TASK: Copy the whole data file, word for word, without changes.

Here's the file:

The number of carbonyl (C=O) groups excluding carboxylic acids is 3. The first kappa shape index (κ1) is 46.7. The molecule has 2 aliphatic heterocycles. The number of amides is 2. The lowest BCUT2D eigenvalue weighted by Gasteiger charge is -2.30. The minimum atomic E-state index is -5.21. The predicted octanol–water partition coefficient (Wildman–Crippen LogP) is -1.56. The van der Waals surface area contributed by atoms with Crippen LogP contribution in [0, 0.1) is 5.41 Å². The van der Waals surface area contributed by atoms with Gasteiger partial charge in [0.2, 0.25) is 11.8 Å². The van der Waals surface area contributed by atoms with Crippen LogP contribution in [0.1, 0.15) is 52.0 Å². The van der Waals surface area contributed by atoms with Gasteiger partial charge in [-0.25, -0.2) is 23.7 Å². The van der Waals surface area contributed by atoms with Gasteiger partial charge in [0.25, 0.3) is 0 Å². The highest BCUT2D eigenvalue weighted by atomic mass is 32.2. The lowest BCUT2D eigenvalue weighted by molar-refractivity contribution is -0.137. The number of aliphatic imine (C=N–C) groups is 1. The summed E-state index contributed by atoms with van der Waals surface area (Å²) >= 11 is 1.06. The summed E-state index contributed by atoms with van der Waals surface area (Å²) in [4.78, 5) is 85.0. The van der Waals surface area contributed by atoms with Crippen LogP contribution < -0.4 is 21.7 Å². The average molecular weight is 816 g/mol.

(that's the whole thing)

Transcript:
The number of carbonyl (C=O) groups excluding carboxylic acids is 3. The first kappa shape index (κ1) is 46.7. The molecule has 2 aliphatic heterocycles. The number of amides is 2. The lowest BCUT2D eigenvalue weighted by Gasteiger charge is -2.30. The minimum atomic E-state index is -5.21. The predicted octanol–water partition coefficient (Wildman–Crippen LogP) is -1.56. The van der Waals surface area contributed by atoms with Crippen LogP contribution in [0, 0.1) is 5.41 Å². The van der Waals surface area contributed by atoms with Gasteiger partial charge in [0.2, 0.25) is 11.8 Å². The van der Waals surface area contributed by atoms with Crippen LogP contribution in [0.1, 0.15) is 52.0 Å². The van der Waals surface area contributed by atoms with Gasteiger partial charge in [-0.25, -0.2) is 23.7 Å². The van der Waals surface area contributed by atoms with Gasteiger partial charge in [0.25, 0.3) is 0 Å². The highest BCUT2D eigenvalue weighted by atomic mass is 32.2. The lowest BCUT2D eigenvalue weighted by molar-refractivity contribution is -0.137. The number of aliphatic imine (C=N–C) groups is 1. The summed E-state index contributed by atoms with van der Waals surface area (Å²) >= 11 is 1.06. The summed E-state index contributed by atoms with van der Waals surface area (Å²) in [4.78, 5) is 85.0. The van der Waals surface area contributed by atoms with Crippen LogP contribution < -0.4 is 21.7 Å². The average molecular weight is 816 g/mol.